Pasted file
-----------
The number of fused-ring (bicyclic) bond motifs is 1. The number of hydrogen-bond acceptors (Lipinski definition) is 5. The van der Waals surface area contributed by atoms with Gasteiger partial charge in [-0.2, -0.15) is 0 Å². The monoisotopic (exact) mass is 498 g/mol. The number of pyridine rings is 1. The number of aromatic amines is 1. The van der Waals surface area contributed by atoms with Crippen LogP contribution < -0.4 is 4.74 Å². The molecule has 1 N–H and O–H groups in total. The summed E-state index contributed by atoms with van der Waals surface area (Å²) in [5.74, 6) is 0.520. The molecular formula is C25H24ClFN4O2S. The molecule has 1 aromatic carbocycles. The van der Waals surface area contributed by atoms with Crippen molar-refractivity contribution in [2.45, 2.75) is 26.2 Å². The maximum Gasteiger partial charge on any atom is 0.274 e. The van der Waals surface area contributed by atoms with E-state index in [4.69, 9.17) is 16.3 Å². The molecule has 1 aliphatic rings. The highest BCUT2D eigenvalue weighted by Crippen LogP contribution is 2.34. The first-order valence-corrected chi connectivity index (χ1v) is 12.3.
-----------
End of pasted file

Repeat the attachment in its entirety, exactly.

The number of fused-ring (bicyclic) bond motifs is 1. The number of hydrogen-bond acceptors (Lipinski definition) is 5. The van der Waals surface area contributed by atoms with Gasteiger partial charge in [-0.2, -0.15) is 0 Å². The monoisotopic (exact) mass is 498 g/mol. The number of pyridine rings is 1. The number of aromatic amines is 1. The van der Waals surface area contributed by atoms with Crippen LogP contribution < -0.4 is 4.74 Å². The molecule has 1 N–H and O–H groups in total. The summed E-state index contributed by atoms with van der Waals surface area (Å²) in [5.74, 6) is 0.520. The molecular formula is C25H24ClFN4O2S. The molecule has 1 aromatic carbocycles. The van der Waals surface area contributed by atoms with Crippen molar-refractivity contribution in [2.45, 2.75) is 26.2 Å². The maximum Gasteiger partial charge on any atom is 0.274 e. The van der Waals surface area contributed by atoms with E-state index in [4.69, 9.17) is 16.3 Å². The molecule has 1 aliphatic rings. The highest BCUT2D eigenvalue weighted by Crippen LogP contribution is 2.34. The first-order valence-corrected chi connectivity index (χ1v) is 12.3.